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Whitsons Culinary Group will use Culinary Digital’s Café Connections

In this special edition of its 5 Things series, Food Management highlights five recent technology-related developments affecting the restaurant world.

Here is your list for today:

  1. Whitsons upgrades communications network at K-12 unit

FM Top 50 Whitsons Culinary Group, which provides personalized catering services to public schools and other customers in the Northeast, has announced a new project with food technology platform Culinary Digital to launch the digital network Café Connections in 110 school districts, linking communication for onsite staff and enabling Whitsons to deliver real-time information and updates directly to onsite teams. In addition to easily managing content on each school’s screens and helping to build skills and keep team members engaged, Café Connections will update staff with real-time information on new products, plans, training, features or reminders; ensure responsive communication between headquarters/district and on-site teams; and provide system flexibility to customize messages in each district.

Read more: Culinary Digital and Whitsons partner to launch “Café Connections” in 110 school districts

  1. Survey shows general desire to reduce reliance on post-COVID virtual services

Many Americans don’t expect to rely on the digital services that have become commonplace during the pandemic after COVID-19 died out, according to a new survey from The Associated Press-NORC Center for Public Affairs Research, with nearly half or more of American adults saying they are not likely to attend virtual activities, receive virtual healthcare, get groceries delivered or use curbside pickup after the end of the coronavirus pandemic, although many also want the option to remain. “Rather either-or, I think we’re more likely to face a hybrid future,” said Donna Hoffman, director of the Center for the Connected Consumer at the George Washington School of Business. “People have found convenience in some of these virtual options that makes sense, and they don’t necessarily have anything to do with it, like your safety or the pandemic, even though they’ve come of age during the pandemic. “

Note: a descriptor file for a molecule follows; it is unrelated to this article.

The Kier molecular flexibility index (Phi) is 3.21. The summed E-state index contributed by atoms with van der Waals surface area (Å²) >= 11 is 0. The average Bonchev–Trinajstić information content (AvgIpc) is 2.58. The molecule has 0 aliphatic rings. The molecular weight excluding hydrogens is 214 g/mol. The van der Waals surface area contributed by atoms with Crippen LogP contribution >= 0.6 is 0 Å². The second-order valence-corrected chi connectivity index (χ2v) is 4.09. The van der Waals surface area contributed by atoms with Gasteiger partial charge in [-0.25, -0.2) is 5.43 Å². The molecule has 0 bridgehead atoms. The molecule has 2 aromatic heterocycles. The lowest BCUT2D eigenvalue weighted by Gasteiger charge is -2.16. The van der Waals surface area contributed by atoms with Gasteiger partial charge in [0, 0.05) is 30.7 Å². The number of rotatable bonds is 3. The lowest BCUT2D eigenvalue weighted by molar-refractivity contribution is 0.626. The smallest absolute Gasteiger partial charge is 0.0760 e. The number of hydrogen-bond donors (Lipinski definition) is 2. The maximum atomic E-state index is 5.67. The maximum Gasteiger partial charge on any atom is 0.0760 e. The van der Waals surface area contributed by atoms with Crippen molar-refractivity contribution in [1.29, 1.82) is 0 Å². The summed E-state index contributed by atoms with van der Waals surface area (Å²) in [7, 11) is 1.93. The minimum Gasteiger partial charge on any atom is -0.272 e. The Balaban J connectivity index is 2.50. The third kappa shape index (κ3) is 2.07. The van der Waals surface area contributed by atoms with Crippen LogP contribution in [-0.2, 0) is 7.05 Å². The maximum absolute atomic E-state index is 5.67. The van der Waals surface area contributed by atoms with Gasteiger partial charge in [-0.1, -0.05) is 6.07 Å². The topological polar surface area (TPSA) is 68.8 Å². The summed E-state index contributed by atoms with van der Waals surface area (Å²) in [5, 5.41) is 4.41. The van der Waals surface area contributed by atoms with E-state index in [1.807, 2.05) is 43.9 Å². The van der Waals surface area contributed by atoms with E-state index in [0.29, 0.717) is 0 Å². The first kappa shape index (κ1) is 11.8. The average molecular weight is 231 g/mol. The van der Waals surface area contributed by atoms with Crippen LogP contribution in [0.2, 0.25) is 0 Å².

Read more: AP-NORC Poll: Half of them say they will stop using virtual options after COVID

  1. Campus robots are seen as assisting, not replacing, human staff

After announcing their partnership last month to bring self-driving deliveries to college campuses, online ordering platform Grubhub and self-driving robotics company Cartken stressed that the move was intended to complement, not supplant, human staff. “[We’re] increasing the current runners they have and the volumes Grubhub sees on campus,” said Cartken co-founder/COO Anjali Naik. “That’s really where robots fit in well, to transport food over these short distances at this volume…We’ve always seen this as something that will expand traditional delivery options, having this addition to the delivery network that we see today.”

Read more: Grubhub Robotics Partner Predicts the P2P Future of Automated Delivery

  1. Robot invasion alarms hospitality unions

A nascent line of robots has begun to fill positions in understaffed hotels, and groups of workers are sounding the alarm that the nascent army of automatons, currently numbering at least 200 nationwide, threatens to grow and replace paying members. However, the American Hotel & Lodging Association notes that the hospitality industry has lost 1.3 million jobs in the past two years and that around 49% of hoteliers say their properties are “severely understaffed”. .

Read more: Understaffed hotels are hiring robots – and unions are backtracking

  1. A Fully Automated Spaghetti Restaurant Opens in Tokyo

The operator of the Japanese cafe chain Pronto Corp. opened a spaghetti restaurant with a fully automatic kitchen in Tokyo, allowing minimal labor to serve the dishes. The P-Robo food processor, jointly developed with Tokyo-based technology company TechMagic KK, prepares a dish of spaghetti in 45 seconds, automating the cooking process, from boiling the pasta to mixing with the sauce and more ingredients, and all the human employees then have to do is put the cooked spaghetti on plates, add some toppings, and serve.

Read more: Opening of a self-cooked spaghetti restaurant in Tokyo

Prime: The food hall is a world-class dining hall for the Northern Virginia office complex

Contact Mike Buzalka at [email protected]

Richard Dement

The author Richard Dement